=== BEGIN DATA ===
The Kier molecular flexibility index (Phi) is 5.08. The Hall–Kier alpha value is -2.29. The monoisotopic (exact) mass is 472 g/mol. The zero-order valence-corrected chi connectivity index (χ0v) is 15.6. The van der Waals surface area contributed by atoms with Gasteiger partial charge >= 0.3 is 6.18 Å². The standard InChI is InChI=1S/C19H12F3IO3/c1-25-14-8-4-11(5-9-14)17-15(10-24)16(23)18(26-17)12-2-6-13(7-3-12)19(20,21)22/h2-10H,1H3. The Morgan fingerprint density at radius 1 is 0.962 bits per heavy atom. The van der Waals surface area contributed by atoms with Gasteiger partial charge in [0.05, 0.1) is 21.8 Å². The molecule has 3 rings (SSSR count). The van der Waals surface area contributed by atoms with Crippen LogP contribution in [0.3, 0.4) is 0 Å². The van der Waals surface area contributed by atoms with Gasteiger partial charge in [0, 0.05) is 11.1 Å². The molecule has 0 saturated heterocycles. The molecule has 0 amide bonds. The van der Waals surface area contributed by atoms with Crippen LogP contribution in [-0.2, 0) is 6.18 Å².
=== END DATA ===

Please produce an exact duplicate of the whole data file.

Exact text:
The Kier molecular flexibility index (Phi) is 5.08. The Hall–Kier alpha value is -2.29. The monoisotopic (exact) mass is 472 g/mol. The zero-order valence-corrected chi connectivity index (χ0v) is 15.6. The van der Waals surface area contributed by atoms with Gasteiger partial charge >= 0.3 is 6.18 Å². The standard InChI is InChI=1S/C19H12F3IO3/c1-25-14-8-4-11(5-9-14)17-15(10-24)16(23)18(26-17)12-2-6-13(7-3-12)19(20,21)22/h2-10H,1H3. The Morgan fingerprint density at radius 1 is 0.962 bits per heavy atom. The van der Waals surface area contributed by atoms with Gasteiger partial charge in [0.05, 0.1) is 21.8 Å². The molecule has 3 rings (SSSR count). The van der Waals surface area contributed by atoms with Crippen LogP contribution in [0.3, 0.4) is 0 Å². The van der Waals surface area contributed by atoms with Gasteiger partial charge in [0, 0.05) is 11.1 Å². The molecule has 0 saturated heterocycles. The molecule has 0 amide bonds. The van der Waals surface area contributed by atoms with Crippen LogP contribution in [-0.2, 0) is 6.18 Å².